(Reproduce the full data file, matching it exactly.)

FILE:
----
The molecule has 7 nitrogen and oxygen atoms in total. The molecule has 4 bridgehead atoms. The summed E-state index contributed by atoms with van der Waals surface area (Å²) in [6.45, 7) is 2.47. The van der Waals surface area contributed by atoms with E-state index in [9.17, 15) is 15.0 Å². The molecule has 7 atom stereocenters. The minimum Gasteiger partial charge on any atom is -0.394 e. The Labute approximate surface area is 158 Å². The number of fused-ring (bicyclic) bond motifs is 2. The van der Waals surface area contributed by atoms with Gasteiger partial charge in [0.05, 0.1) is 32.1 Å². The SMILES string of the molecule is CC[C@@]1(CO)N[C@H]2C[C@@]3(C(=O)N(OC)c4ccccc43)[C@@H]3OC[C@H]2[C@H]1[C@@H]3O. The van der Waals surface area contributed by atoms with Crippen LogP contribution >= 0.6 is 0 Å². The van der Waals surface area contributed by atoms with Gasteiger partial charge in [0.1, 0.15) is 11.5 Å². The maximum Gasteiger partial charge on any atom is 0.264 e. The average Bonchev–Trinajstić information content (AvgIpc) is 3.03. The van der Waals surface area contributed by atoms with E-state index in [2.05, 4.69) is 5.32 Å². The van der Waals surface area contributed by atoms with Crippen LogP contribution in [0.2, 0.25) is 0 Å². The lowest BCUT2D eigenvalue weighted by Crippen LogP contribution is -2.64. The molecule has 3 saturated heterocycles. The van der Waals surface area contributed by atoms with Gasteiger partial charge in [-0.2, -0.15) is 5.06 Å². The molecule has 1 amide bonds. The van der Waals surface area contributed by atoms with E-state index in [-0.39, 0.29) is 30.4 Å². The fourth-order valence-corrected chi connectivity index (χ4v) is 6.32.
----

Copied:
The molecule has 7 nitrogen and oxygen atoms in total. The molecule has 4 bridgehead atoms. The summed E-state index contributed by atoms with van der Waals surface area (Å²) in [6.45, 7) is 2.47. The van der Waals surface area contributed by atoms with E-state index in [9.17, 15) is 15.0 Å². The molecule has 7 atom stereocenters. The minimum Gasteiger partial charge on any atom is -0.394 e. The Labute approximate surface area is 158 Å². The number of fused-ring (bicyclic) bond motifs is 2. The van der Waals surface area contributed by atoms with Gasteiger partial charge in [0.05, 0.1) is 32.1 Å². The SMILES string of the molecule is CC[C@@]1(CO)N[C@H]2C[C@@]3(C(=O)N(OC)c4ccccc43)[C@@H]3OC[C@H]2[C@H]1[C@@H]3O. The van der Waals surface area contributed by atoms with Crippen LogP contribution >= 0.6 is 0 Å². The van der Waals surface area contributed by atoms with Gasteiger partial charge in [0.1, 0.15) is 11.5 Å². The maximum Gasteiger partial charge on any atom is 0.264 e. The average Bonchev–Trinajstić information content (AvgIpc) is 3.03. The van der Waals surface area contributed by atoms with E-state index in [2.05, 4.69) is 5.32 Å². The van der Waals surface area contributed by atoms with Crippen LogP contribution in [0.2, 0.25) is 0 Å². The lowest BCUT2D eigenvalue weighted by Crippen LogP contribution is -2.64. The molecule has 3 saturated heterocycles. The van der Waals surface area contributed by atoms with Gasteiger partial charge in [-0.2, -0.15) is 5.06 Å². The molecule has 1 amide bonds. The van der Waals surface area contributed by atoms with E-state index in [-0.39, 0.29) is 30.4 Å². The fourth-order valence-corrected chi connectivity index (χ4v) is 6.32.